A class action lawsuit filed by 15 former and current gay, bi and trans (GBT) inmates of San Bernardino County Jail in California alleges gross mistreat and discrimination based on the prisoners’ sexual orientations.
Among the accusations are claims of being held in solitary for longer than is allowed — up to 22 hours a day in some cases — and being denied access to rehabilitation programs.
They all went through, or are currently in the ‘Alternative Lifestyle Tank’ at the West Valley Detention, where self-identifying GBT inmates are sent to keep them separated from the general prison population.
The lawsuit says that the, “inmates are not given equal access to opportunities to reduce their sentences, services, programs and facilities, and are often treated in an abusive and neglectful manner. In short, GBT inmates at WVDC serve longer sentences and endure substantially worse conditions of confinement simply because they are gay, bisexual or transgender.
Unlike the male, non-GBT general population, sentenced GBT inmates at WVDC are generally not allowed to participate in the inmate work program, and, to the extent they may occasionally have limited access, it is substantially less than that available to non-GBT inmates.”
They also claim that due to guards’ “unwarranted feat of AIDS,” they, “do not conduct the required safety checks for GBT cells,” and that GBT inmates are routinely subjected to abusive conduct and derogatory name calling.
The suit has been filed on behalf of all GBT inmates at the West Valley Detention Center. They are being represented by the American Civil Liberties Union (ACLU) and a local Californian law firm, and are seeking damages for their treatment.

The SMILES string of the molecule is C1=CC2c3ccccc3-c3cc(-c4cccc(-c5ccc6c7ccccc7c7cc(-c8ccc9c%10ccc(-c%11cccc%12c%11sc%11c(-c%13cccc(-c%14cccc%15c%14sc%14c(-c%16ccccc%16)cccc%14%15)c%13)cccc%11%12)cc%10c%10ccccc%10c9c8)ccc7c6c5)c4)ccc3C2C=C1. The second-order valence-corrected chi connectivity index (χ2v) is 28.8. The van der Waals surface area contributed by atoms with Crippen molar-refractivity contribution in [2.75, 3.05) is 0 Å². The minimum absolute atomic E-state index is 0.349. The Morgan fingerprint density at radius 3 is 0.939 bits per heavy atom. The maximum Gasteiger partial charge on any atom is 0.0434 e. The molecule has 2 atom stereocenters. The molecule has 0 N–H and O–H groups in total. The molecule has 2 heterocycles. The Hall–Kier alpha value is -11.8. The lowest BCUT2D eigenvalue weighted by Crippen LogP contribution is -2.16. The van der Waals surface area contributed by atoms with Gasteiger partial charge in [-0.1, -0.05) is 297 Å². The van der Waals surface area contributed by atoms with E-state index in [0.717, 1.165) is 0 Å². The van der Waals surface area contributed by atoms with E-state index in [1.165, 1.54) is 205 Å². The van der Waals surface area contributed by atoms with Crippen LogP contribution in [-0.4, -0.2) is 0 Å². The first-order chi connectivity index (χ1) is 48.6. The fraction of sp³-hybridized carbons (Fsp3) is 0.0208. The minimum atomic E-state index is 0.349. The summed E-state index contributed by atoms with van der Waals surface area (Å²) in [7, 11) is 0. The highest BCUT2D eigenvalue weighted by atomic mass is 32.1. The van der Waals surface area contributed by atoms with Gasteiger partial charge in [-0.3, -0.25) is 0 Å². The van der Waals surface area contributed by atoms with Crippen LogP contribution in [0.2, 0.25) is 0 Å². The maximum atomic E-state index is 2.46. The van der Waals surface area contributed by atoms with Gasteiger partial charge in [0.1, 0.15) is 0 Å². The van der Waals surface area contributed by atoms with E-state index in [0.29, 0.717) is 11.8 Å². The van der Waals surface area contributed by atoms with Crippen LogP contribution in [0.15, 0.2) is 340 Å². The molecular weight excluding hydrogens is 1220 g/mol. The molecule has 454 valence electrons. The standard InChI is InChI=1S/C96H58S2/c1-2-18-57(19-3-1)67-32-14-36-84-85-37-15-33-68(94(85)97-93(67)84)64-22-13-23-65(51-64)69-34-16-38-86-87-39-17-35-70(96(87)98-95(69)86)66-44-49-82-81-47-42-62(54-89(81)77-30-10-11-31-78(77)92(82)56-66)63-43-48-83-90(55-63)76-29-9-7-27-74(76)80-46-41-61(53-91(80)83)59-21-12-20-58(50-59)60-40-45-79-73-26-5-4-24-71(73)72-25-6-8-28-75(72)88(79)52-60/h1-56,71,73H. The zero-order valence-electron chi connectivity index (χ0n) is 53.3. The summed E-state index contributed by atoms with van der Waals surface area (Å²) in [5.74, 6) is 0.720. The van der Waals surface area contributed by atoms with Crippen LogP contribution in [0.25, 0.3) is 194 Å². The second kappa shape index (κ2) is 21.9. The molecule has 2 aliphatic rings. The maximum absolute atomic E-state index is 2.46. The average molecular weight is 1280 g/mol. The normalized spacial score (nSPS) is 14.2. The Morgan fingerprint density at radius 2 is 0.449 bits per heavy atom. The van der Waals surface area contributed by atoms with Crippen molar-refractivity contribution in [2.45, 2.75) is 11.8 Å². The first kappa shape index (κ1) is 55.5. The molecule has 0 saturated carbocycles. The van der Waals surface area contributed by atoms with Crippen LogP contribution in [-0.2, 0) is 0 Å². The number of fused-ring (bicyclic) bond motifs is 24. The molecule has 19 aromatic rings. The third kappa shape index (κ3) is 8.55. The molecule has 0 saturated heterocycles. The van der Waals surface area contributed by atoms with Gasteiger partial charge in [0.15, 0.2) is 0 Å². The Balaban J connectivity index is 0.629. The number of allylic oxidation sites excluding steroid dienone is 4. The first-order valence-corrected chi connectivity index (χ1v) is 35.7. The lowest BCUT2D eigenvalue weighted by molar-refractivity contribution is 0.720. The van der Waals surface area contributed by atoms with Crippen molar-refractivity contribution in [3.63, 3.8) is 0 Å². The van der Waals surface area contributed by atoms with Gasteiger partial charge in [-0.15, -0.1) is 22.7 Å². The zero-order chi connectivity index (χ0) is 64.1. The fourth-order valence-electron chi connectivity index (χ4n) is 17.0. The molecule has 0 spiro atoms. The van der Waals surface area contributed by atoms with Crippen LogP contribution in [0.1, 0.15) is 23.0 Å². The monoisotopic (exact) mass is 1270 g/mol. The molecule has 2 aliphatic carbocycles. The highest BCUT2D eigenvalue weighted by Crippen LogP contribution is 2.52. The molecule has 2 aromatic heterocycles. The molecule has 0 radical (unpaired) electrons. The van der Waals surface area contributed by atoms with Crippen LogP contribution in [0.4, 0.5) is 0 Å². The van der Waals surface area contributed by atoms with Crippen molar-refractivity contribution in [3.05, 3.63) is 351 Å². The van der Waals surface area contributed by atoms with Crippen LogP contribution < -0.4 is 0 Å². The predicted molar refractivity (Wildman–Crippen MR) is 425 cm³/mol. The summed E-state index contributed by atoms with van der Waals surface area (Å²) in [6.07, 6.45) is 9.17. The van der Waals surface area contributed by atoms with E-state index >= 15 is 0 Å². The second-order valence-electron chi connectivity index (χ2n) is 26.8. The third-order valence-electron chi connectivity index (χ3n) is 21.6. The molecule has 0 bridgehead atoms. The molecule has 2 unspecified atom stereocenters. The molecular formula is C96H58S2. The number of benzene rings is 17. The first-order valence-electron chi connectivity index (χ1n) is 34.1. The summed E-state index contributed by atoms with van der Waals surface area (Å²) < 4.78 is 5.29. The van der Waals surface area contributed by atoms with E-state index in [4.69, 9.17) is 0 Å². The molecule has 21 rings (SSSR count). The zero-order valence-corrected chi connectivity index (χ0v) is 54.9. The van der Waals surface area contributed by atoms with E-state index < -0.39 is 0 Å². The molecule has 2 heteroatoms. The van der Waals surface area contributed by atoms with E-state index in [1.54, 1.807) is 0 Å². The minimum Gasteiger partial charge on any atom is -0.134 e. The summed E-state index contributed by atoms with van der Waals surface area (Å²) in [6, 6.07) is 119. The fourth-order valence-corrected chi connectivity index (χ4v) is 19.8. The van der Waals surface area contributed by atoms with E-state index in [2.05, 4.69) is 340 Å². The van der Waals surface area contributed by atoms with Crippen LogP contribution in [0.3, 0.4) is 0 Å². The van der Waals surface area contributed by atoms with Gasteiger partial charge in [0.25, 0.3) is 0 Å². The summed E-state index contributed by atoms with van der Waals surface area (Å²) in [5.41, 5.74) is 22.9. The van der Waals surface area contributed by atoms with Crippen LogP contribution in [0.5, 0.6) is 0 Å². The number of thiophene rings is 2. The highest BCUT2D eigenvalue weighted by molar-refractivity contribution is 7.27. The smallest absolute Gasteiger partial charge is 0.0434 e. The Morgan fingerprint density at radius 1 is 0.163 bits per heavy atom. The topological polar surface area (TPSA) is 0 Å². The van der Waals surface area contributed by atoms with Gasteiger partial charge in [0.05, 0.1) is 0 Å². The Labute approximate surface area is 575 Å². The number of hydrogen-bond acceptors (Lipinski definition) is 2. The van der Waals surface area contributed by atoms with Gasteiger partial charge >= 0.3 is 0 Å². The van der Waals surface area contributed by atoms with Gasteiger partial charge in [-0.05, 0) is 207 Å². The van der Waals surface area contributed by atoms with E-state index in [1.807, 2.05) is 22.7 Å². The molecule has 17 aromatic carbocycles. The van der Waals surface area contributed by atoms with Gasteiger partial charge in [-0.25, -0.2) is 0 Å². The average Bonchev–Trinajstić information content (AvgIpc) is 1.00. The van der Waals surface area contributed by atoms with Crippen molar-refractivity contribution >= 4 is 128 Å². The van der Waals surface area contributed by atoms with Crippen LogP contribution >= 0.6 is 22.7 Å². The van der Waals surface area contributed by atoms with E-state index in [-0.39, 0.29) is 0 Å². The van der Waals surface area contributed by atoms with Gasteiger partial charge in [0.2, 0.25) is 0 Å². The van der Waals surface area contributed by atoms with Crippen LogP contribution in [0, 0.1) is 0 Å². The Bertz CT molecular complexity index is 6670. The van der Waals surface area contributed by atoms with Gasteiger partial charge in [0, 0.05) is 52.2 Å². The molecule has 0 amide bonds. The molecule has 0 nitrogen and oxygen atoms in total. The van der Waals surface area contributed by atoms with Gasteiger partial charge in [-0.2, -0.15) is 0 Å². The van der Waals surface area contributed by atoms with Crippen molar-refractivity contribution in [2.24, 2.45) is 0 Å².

“Gay, bisexual and transgender people housed at West Valley Detention Center are punished twice, first for the crimes the allegedly committed, and again, simply because of their sexual orientation or gender identity,’ said attorney Brenden Hamme of the ACLU to CBS.
They’ve been told most frequently that it’s for their own safety, but jails are quite capable and are constitutionally mandated to not only provide for the safety of their charges but to also provide equal access to jail programs and facilities.”
If successful, the lawsuit could affect how GBT prisoners are treated throughout the California detention system.
h/t Gay Star News
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It’s something, but this only scratches the surface of the massive moral sin that is our prison system.
Well you could always not commit a crime in the first place… I guess people forget that part while ramping up the sob stories.
It’s prison, not daycare, and not a trip to the mall. Who ever presented it in a light of being a happy place where you’ll be safe and protected? You’re surrounded by murderers, rapists, pedophiles, weapons dealers, drug smugglers, and more. Get real, people.
@Captain Obvious: A person who is in prison is there to serve their sentence. Being abused by guards, other prisoners or being deprived of access to programs is NOT part of the sentence.
I don’t understand the idea in this country that prisons should be torture chambers.
@Captain Obvious: Christ but you’re a fatuous tard.
3) Read article again
@Saint Law: tard?? Wow.preach about fair treatment and then use a bullshit word like that…….
@Captain Obvious: Actually yes, one is absolutely supposed to be “safe and protected” in prison– while incarcerated, a person is a ward of the state. They’re meant to serve their sentence and, if at all possible, be rehabilitated so they can contribute to society someday. And preventing abuse has the added purpose of training inmates to control their own behaviour and follow pro-social rules rather than continuing to act in the same way that got them incarcerated in the first place.
But if the state allows them to be abused while in its custody– or worse, practices abuse against them directly– not only is it derelict in its duty to protect its citizens, but abusing them risks instilling *hatred* of society where it might not have been present, and when/if they’re released they’ll be misanthropic and more dangerous.